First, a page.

Coat of the Vatican Secret Archives

The Vatican. This is the sum of all fears for Gregor. He understands that all knowledge is buried in the secret archives. He’s heard that both Al and Dick got to visit and page through all the interesting stuff. Gregor knows there is a file on him down there, down deep in the catacombs. How come he can’t get in there and see it for himself? Why doesn’t the Freedom of Information Act work on the Vatican? Gregor keeps writing but nothing comes back to him. Gregor doesn’t trust the Vatican. Would you?

Gregor lives here.


Gregor Spanks the History Channel

GregorGregor is very upset with the History Channel. He thinks they deserve a good spanking.

Gregor understands the concept of “history.” He suffered through the subject many years ago in school, back in the days after the automobile was invented. Gregor knows that history is fraught with errors, like Columbus discovered America. He has always sought the truth behind history, the real meaning of things past. Sadly, the History Channel didn’t fill this need. In fact, it has made Gregor more frustrated than ever.

Gregor points to these gaping history holes never filled by the alleged History Channel.

Giorgio Tsoukalos Ancient Aliens

Ancient Aliens. Gregor knows all about aliens. He lived with one for many years. He’s been abducted, tested, sent through time, bred and otherwise maltreated by aliens. None of this is history. It’s current events. It belongs on CNN, MSNBC, or Fox News. Worse, Gregor objects to the belief that our ancestors were too stupid to build nice structures and beautiful temples. Gregor’s ancestors were not stupid. He isn’t stupid. If it wasn’t for his lobotomy, Gregor would certainly have been a noted historian. Gregor is not pleased that the History Channel makes his ancestors look like a bunch of Neanderthals.

Swamp People. What’s this obsession about people who live in swamps? Why pick on alligators all the time? Where’s the history in that? Gregor thinks this is not historical, and not even particularly interesting. He believes the History Channel is creating history, not imparting it. He knows that swamps have been around a long time. He understands that alligators are frightening. He even likes Cajun food. But Gregor believes this is a silly way to fill-in the blanks between commercials. He thinks one show would have been enough to cover the history of swamps and alligators. Gregor wants the History Channel to get out of the swamps.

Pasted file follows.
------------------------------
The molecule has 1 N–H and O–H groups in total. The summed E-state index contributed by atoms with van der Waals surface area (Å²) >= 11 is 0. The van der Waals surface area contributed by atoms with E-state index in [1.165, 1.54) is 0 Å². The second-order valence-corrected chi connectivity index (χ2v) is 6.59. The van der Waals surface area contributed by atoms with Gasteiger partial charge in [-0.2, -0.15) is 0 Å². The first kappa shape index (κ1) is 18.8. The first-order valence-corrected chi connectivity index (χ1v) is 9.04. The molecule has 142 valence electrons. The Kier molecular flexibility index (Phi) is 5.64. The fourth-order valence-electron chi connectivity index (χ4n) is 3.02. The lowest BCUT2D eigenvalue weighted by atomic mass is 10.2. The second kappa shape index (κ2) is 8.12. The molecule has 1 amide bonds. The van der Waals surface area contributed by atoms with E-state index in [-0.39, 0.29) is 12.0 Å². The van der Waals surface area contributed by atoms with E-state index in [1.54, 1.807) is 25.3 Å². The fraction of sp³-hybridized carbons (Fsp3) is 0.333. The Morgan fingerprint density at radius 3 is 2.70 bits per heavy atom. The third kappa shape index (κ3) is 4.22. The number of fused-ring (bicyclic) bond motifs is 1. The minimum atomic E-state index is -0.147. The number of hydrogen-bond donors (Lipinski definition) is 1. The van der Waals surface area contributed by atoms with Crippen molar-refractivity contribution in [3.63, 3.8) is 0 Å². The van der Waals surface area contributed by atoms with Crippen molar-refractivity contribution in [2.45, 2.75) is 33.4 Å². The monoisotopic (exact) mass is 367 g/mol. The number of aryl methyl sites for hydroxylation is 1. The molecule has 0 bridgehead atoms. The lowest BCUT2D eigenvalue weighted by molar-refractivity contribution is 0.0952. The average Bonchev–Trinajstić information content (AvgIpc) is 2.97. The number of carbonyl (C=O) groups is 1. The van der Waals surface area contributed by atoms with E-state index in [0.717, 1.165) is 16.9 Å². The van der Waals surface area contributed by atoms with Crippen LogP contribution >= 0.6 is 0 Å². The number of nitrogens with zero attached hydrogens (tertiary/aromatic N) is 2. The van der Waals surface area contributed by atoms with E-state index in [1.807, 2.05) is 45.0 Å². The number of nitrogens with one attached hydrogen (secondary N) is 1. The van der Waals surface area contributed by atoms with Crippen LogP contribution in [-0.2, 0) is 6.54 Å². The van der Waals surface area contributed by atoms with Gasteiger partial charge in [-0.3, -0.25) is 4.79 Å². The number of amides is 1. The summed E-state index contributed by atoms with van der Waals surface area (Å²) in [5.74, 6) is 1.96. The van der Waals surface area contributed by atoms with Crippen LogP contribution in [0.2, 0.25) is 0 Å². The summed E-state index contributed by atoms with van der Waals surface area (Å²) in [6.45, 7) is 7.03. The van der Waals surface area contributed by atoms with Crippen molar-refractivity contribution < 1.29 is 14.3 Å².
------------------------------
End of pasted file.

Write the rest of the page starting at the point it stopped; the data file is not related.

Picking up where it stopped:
The Bounty Hunter (K-9)

Big Bounty Hunters. OK, so there are bounty hunters running around. They show off their muscles and use all kinds of alleged tactical tactics to chase people all over the countryside. It’s the overused good-guy bad-guy thing regurgitated as history. Gregor has seen many Westerns in his time. He thinks the six-gun packing bounty hunters were a lot more fun. They didn’t need to show off their muscles or tactical prowess. They just shot the bad guys mano-a-mano. How are these new guys historical? Aren’t they just copycats? Gregor says once is enough. Cut down on the filler and get back to history.

American Pickers. So what if some guys can pick out good junk and make money doing it? How is that history? Shouldn’t this be on the Yard Sale Channel?

Life After People. Now, Gregor has to put up with history in reverse. History is supposed to look back, tell us about the good old days. But, no! This series looks ahead to a time when we’re all dust and history-less. Gregor liked the graphics, and he was very happy that all those animals survived our stupidity. But what has that got to do with history? It belongs on the Future Armageddon Channel.

Armageddon. Yep, they stole this one away from the Future Armageddon Channel. Gregor has seen the 4,354 ways we will all go to hell in a hand basket. The History Channel has made it clear that everything is doomed, destined for oblivion. OK, so how’s that history? By the time it happens there won’t be any history any more. That means the History Channel will also go away.